Etter began his law enforcement career when he joined the Jonesboro Police Department in1971 at the age of 21. He started out as a patrolman and worked his way up to the investigative division. Fellow lawmen have described him as “a darn good street cop,” honest and easy-going, with a knack for gathering vital information. He retired early in 1997, but it was a very short retirement. After only three days, he went to work for the Craighead County Sheriff’s Office. His most memorable cases have included the Westside Middle School shootings in March 1998 and the Tusing murder. The lack of progress with the latter has been vexing. He has conducted many interviews and consulted with law enforcement agencies in other states.
Susan Tusing praised the diligence and determination of the sheriff’s department and Etter in particular.
“Our family could not have asked for a better detective than Gary Etter,” Susan said. “Or for a more thorough investigation.”
It was that respect for his abilities and trust in his judgment that led Susan to confer with Etter before she took an unconventional step in trying to find her daughter’s killer. With Etter’s approval and at the urgings of several friends, Susan contacted Carla Baron, a renowned psychic, who has worked with police departments across the country. The two women had several telephone conversations in 2004, and Susan was impressed, as was Etter. Baron related details about the case that she could not possibly have known. She also gave a psychological profile of the murderer and even part of his name. Though authorities were unable to develop any concrete evidence from Baron’s information, they and Susan believed the psychic’s sincerity. Then in 2006, Court TV developed a new series, “Haunting Evidence,” which follows three psychic investigators as they delve into unsolved murders. John J. Oliver is a medium from Virginia, who has taught college courses in psychic development. Patrick Burns is a paranormal investigator who tries to verify ghostly activity through the use of thermal sensors and other technology. The third person tapped for the series was Baron.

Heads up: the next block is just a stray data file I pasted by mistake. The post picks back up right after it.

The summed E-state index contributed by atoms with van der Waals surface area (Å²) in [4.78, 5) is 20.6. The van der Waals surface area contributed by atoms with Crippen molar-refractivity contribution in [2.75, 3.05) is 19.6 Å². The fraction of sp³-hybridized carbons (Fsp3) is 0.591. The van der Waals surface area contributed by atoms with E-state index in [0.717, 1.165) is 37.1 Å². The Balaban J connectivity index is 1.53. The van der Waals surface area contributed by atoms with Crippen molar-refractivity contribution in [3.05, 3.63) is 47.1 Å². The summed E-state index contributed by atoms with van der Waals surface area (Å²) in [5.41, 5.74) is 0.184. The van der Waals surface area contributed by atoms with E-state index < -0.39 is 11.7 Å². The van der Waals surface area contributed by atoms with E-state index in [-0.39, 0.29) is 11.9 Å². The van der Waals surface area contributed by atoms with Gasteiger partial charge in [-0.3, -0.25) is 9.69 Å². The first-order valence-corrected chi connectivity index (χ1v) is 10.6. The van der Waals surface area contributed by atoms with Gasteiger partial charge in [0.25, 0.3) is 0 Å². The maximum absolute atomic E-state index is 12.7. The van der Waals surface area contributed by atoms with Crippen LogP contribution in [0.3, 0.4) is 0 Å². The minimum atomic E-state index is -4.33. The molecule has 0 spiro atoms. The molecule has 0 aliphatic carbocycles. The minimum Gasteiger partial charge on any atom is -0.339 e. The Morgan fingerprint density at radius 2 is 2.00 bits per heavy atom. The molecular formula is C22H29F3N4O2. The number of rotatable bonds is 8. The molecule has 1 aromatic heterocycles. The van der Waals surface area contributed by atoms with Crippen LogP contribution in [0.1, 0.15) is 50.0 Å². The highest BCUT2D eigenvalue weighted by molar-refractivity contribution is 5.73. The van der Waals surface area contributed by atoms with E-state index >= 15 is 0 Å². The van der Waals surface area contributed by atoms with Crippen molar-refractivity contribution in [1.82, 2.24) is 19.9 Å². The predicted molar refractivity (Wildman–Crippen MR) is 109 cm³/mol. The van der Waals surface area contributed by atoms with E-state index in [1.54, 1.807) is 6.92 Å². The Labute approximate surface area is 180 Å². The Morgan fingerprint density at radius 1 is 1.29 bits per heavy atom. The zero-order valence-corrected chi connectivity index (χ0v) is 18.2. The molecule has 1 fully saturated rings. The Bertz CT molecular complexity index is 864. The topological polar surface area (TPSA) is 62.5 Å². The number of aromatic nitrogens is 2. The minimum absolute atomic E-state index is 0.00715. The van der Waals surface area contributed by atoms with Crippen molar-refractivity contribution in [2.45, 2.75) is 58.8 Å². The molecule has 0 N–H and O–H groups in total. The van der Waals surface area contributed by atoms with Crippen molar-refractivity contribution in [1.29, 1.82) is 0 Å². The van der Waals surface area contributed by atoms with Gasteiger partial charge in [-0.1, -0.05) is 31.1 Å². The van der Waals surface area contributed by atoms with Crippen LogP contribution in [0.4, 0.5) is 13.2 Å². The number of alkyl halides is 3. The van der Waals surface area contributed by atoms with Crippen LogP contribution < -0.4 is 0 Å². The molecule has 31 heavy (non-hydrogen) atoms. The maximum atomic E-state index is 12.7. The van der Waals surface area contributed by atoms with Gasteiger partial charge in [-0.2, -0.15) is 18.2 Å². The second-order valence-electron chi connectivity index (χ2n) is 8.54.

When “Haunting Evidence” sought a cold case file for its first episode, the Tusing murder was a natural choice because of Baron’s knowledge of the case and her established relationship with Tusing’s family.
After some preliminary work and discussion, the crew and psychic team from “Haunting Evidence” arrived in Arkansas to film the segment.
“They came in early March,” Susan said. “The weather, when they came, was very similar to the night Mandy disappeared.”
The lightning and pouring rain created an eerie dimension that Hollywood couldn’t have created better. As the psychic detectives traveled the route Tusing had taken that fateful night, Baron stated correctly that rain had been coming down in sheets when Mandy went missing. Baron and Oliver both expressed their belief that Tusing had pulled over under the street light because of poor visibility and that the killer had pounced on the opportunity to take her. Perhaps he had been trolling for a victim and when he saw Tusing, stopped his own vehicle, got out and tapped on her car window under the pretense of asking if she needed help. Baron and Oliver also concurred that the man either was or had impersonated someone in a position of authority, such as a policeman. The two psychics spoke in the moment as if the events were still happening.